Trials Tire Options                                              By Bill Dart

Also, the new Dunlop D803 is about the cheapest tire available, as I have seen it mail order for about $65. Dunlop let a small independent distributor have exclusive distribution right to their trials tires until recently. Last year, Bob Maynard, the head of Thor Racing, a Parts Unlimited company, had a Dunlop on his personal YZF250WR at the P/U Rocky Mtn 400 invitational ride for their top dealers. Maynard was raving about how well it worked and how P/U needed to distribute them, and now they are distributed by P/U and Tucker Rocky, and probably other normal distributors. The Dunlop has a stiffer sidewall so it doesnít have quite as much squirminess on hard surfaces as the IRC and Michelins do. I donít think it has quite as much ultimate traction as the Michelin or IRC, and you lose a little of the plushness of the IRC and Michelin, but for most riders, I think they will like them better. Dunlop has recognized that riders are using these tires for non-trials applications, and they even added a new tag line to their promotional literature: ďRadial design rear tire works great for off-road trail ridingĒ http://www.dunlopmotorcycle.com/tirecatalog_tire.asp?id=95

Another tire that many guys like is the Mitas ET-01, which is distributed by Drew Smith at Works Enduro Rider (W.E.R.). Mitas is the old Barum tire company for you old timers, and it also has a much stiffer sidewall and wears like iron. Drew sells them for about $90: http://www.werproducts.net/es.php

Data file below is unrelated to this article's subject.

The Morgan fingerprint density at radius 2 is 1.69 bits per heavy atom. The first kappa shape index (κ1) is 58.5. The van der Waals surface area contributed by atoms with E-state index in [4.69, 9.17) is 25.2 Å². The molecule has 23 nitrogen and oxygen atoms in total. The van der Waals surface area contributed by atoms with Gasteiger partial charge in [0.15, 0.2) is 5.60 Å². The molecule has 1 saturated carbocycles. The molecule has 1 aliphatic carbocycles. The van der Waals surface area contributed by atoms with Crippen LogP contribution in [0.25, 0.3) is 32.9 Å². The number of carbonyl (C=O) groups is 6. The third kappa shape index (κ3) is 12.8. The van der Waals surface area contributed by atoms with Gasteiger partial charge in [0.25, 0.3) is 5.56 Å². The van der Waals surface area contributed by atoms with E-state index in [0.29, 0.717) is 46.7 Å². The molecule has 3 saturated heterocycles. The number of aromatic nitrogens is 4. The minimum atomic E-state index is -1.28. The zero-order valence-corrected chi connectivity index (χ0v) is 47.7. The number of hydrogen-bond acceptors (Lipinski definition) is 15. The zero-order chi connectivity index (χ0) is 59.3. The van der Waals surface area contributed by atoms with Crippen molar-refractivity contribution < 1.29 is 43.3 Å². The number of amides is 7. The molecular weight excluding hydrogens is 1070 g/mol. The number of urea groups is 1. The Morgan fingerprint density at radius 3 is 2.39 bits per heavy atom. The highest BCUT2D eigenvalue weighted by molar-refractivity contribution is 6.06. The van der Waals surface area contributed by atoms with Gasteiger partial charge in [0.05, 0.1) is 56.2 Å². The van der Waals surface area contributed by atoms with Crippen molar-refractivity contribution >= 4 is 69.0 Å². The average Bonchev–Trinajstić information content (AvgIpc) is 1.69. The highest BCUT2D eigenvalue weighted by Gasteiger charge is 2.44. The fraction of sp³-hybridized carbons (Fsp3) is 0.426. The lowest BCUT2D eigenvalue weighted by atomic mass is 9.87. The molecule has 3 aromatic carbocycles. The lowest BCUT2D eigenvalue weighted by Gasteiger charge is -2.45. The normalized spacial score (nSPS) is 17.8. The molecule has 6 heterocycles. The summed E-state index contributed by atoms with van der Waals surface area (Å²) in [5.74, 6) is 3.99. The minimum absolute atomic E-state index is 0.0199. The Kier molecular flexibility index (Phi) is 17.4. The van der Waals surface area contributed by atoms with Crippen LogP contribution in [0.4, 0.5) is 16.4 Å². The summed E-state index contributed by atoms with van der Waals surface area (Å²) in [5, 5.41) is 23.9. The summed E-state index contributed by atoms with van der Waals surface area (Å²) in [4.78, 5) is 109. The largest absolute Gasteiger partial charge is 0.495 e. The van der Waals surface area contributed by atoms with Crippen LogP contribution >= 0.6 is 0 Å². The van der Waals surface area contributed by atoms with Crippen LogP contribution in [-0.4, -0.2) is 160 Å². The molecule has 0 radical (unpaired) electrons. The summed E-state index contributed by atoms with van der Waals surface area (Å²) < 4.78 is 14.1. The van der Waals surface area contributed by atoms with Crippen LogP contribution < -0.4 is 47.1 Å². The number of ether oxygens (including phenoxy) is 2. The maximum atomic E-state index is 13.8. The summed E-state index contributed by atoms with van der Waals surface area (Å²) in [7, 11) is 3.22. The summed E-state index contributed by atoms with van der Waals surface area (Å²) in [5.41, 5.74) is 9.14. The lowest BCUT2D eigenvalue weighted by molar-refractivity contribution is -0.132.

Also, I like to run my Michelins at 8-9 pounds of air. The lower the pressure, the better the traction, but the squirminess goes up too. If I am going to be on much pavement or gravel roads, I go up to 13-14 pounds. I rode 40-50 miles a day of pavement at the RM400 last year on a Michelin with 13-14 pounds, with no problems.

I have been talking to Michelin, Dunlop, and Drew Smith about developing a hybrid design more focused on trail riding, with a more aggressive side knob designed for higher lean angles. At extreme angles, the trials tires will slide more. I think you will see something like this in the next year or two.

One last note. The Michelin and IRCís are available in both tubeless and tube type. I prefer the tube type because the tubeless models are stiffer and tighter tolerances in the bead area to eliminate leakage. In the garage with lube available and lots of air, it isnít a big deal, but they can be a bear to re-seat if you have to repair one on the trail.

Bill Dart
Land Use Director
Off-Road Business Association
Western States Office
7703 West Buckskin Road
Pocatello, ID 83201

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